The use of reusable pads by females, especially young girls during menstruation, is unhygienic and unsafe, a health advocate has warned.
Mrs Mercy Acquah-Hayford, the National Coordinator of the International Network of Religious Leaders Living with or personally affected by HIV and AIDS (INERELA Ghana), who raised the concerns, noted that reusable pads could cause infections to the user.
She, therefore, cautioned young girls against its usage.
She gave the caution in an interview with the Ghana News Agency, at a menstrual health awareness programme held for some school students of the John Wesley Methodist School, in Accra.
Organised by INERELA Ghana, the programme sought to educate children, especially young girls on how to effectively manage their menstrual life in a more hygienic manner.
It was funded by the United Nations Women Trust Fund and formed part of activities to commemorate this year's Menstrual Hygiene Day.
Globally, 1.8 billion people menstruate every month, the United Nations International Children's Emergency Fund (UNICEF) estimates.
Millions of girls, women, transgender men and women and non-binary persons are unable to manage their menstrual cycle in a dignified, healthy way, said UNICEF.
The situation has been attributed to the inability of these persons to acquire sanitary products due to poverty, among other things.
As a result, some health persons and groups including Non-Governmental Organisations in health have, in recent times, advocated the use of reusable pads due to their affordability.
Mrs Acquah-Hayford noted that this defeated every purpose of promoting a hygienic menstrual life.
“I am not trying to spoil somebody's business but, we were formally doing reusable, and along the line, we realized that, as health personnel, people were coming with infections and other things, we advocated for this single-use pads.
“Now, we are saying people should use reusable? How do they get portable water to wash it, especially school children, who are in school? Even in the boarding schools, some schools don't have water, so, how is she going to wash it?” She asked.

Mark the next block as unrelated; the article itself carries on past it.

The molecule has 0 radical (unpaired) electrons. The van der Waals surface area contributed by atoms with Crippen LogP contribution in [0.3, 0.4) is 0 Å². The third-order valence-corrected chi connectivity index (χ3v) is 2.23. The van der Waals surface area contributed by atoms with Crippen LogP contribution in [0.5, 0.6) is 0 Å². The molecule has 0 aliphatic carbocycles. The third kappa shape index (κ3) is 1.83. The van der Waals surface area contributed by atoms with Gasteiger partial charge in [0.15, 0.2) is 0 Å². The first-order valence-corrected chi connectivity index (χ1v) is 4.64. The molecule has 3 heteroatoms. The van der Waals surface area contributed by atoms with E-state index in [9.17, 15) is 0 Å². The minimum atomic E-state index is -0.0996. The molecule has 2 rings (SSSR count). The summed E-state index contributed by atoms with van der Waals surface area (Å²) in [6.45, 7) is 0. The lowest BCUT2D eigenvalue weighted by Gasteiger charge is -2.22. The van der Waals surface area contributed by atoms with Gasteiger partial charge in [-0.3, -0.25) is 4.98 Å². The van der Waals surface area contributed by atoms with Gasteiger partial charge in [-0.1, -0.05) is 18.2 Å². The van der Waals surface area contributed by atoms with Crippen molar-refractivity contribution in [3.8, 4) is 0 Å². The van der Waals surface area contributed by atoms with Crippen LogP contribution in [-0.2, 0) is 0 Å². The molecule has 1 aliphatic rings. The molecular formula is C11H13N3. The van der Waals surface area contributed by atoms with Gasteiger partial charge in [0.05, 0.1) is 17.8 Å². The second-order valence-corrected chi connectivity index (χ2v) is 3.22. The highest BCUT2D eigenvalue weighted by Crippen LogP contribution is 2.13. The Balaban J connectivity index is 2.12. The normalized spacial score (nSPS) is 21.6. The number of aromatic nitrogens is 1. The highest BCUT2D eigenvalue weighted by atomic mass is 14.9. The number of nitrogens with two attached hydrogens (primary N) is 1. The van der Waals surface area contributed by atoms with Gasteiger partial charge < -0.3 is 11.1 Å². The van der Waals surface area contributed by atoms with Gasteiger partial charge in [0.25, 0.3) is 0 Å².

Mrs Acquah-Hayford added that: “Again, seeing a lot of blood on the pad, you said the person should wash it. Is it not re-introducing infections?
“So, we should go back to the drawing board and sit down and look at it. That's my opinion.”
Mrs Acquah-Hayford, who is a retired health officer, called on health authorities to come out with policies to ensure the safety of young girls during their menstrual periods.
“I don't know if the Family Health Unit knows this, but, if they are aware, then, they have to come out with policies that can make people use it safely,” she emphasised.
She appealed to the government to subsidise sanitary pads to make them more affordable and promote healthy menstrual hygiene.
“I think the cost of pads should be reduced, so, Government should step in and reduce the prices. For me, pads should be affordable for everyone to buy,” said Mrs Acquah-Hayford.
Madam Paulina Essel, a Counselor and a resource person advised the young girls to prioritise their education to ensure a better future.
She took the pupils through the proper usage and disposal of the sanitary pads.
INERELA Ghana presented sanitary pads to all the girls and teachers to keep in their first aid boxes.
Introduced in 2014, the Menstrual Hygiene Day is marked on May 28, annually, to raise awareness about the issues faced by those who do not have access to sanitary products.